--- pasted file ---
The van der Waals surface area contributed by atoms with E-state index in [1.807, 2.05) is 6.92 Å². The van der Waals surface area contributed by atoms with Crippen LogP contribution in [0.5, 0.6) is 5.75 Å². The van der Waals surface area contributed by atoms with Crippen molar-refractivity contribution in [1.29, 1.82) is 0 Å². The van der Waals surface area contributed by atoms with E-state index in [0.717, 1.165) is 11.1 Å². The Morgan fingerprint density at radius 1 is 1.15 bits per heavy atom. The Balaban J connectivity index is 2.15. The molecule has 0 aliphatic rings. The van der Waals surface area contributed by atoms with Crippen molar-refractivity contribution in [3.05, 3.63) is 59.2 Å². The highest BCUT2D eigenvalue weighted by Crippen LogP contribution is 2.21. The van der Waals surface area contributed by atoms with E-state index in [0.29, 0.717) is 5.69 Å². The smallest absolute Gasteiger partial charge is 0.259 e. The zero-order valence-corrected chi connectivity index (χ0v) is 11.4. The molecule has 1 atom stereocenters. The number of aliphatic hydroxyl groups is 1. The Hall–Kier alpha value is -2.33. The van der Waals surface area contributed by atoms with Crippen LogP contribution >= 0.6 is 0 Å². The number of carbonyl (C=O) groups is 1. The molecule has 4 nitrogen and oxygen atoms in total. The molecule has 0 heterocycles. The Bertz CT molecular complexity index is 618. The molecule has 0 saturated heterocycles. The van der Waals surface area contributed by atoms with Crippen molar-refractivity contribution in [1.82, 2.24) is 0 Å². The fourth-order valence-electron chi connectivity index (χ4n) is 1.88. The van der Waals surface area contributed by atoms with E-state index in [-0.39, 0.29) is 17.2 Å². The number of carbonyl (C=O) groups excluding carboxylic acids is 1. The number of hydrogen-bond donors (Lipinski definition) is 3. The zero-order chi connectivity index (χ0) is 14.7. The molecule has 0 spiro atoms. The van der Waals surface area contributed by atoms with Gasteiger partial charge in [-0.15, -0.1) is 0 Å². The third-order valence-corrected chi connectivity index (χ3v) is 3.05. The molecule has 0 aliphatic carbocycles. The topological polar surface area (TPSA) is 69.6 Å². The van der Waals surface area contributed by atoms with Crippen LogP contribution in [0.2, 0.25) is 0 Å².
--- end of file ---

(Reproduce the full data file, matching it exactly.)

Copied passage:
The van der Waals surface area contributed by atoms with E-state index in [1.807, 2.05) is 6.92 Å². The van der Waals surface area contributed by atoms with Crippen LogP contribution in [0.5, 0.6) is 5.75 Å². The van der Waals surface area contributed by atoms with Crippen molar-refractivity contribution in [1.29, 1.82) is 0 Å². The van der Waals surface area contributed by atoms with E-state index in [0.717, 1.165) is 11.1 Å². The Morgan fingerprint density at radius 1 is 1.15 bits per heavy atom. The Balaban J connectivity index is 2.15. The molecule has 0 aliphatic rings. The van der Waals surface area contributed by atoms with Crippen molar-refractivity contribution in [3.05, 3.63) is 59.2 Å². The highest BCUT2D eigenvalue weighted by Crippen LogP contribution is 2.21. The van der Waals surface area contributed by atoms with E-state index in [0.29, 0.717) is 5.69 Å². The smallest absolute Gasteiger partial charge is 0.259 e. The zero-order valence-corrected chi connectivity index (χ0v) is 11.4. The molecule has 1 atom stereocenters. The number of aliphatic hydroxyl groups is 1. The Hall–Kier alpha value is -2.33. The van der Waals surface area contributed by atoms with Crippen LogP contribution >= 0.6 is 0 Å². The number of carbonyl (C=O) groups is 1. The molecule has 4 nitrogen and oxygen atoms in total. The molecule has 0 heterocycles. The Bertz CT molecular complexity index is 618. The molecule has 0 saturated heterocycles. The van der Waals surface area contributed by atoms with Crippen molar-refractivity contribution in [1.82, 2.24) is 0 Å². The fourth-order valence-electron chi connectivity index (χ4n) is 1.88. The van der Waals surface area contributed by atoms with E-state index in [-0.39, 0.29) is 17.2 Å². The number of carbonyl (C=O) groups excluding carboxylic acids is 1. The number of hydrogen-bond donors (Lipinski definition) is 3. The zero-order chi connectivity index (χ0) is 14.7. The molecule has 0 spiro atoms. The van der Waals surface area contributed by atoms with Gasteiger partial charge in [-0.15, -0.1) is 0 Å². The third-order valence-corrected chi connectivity index (χ3v) is 3.05. The molecule has 0 aliphatic carbocycles. The topological polar surface area (TPSA) is 69.6 Å². The van der Waals surface area contributed by atoms with Crippen LogP contribution in [0.2, 0.25) is 0 Å².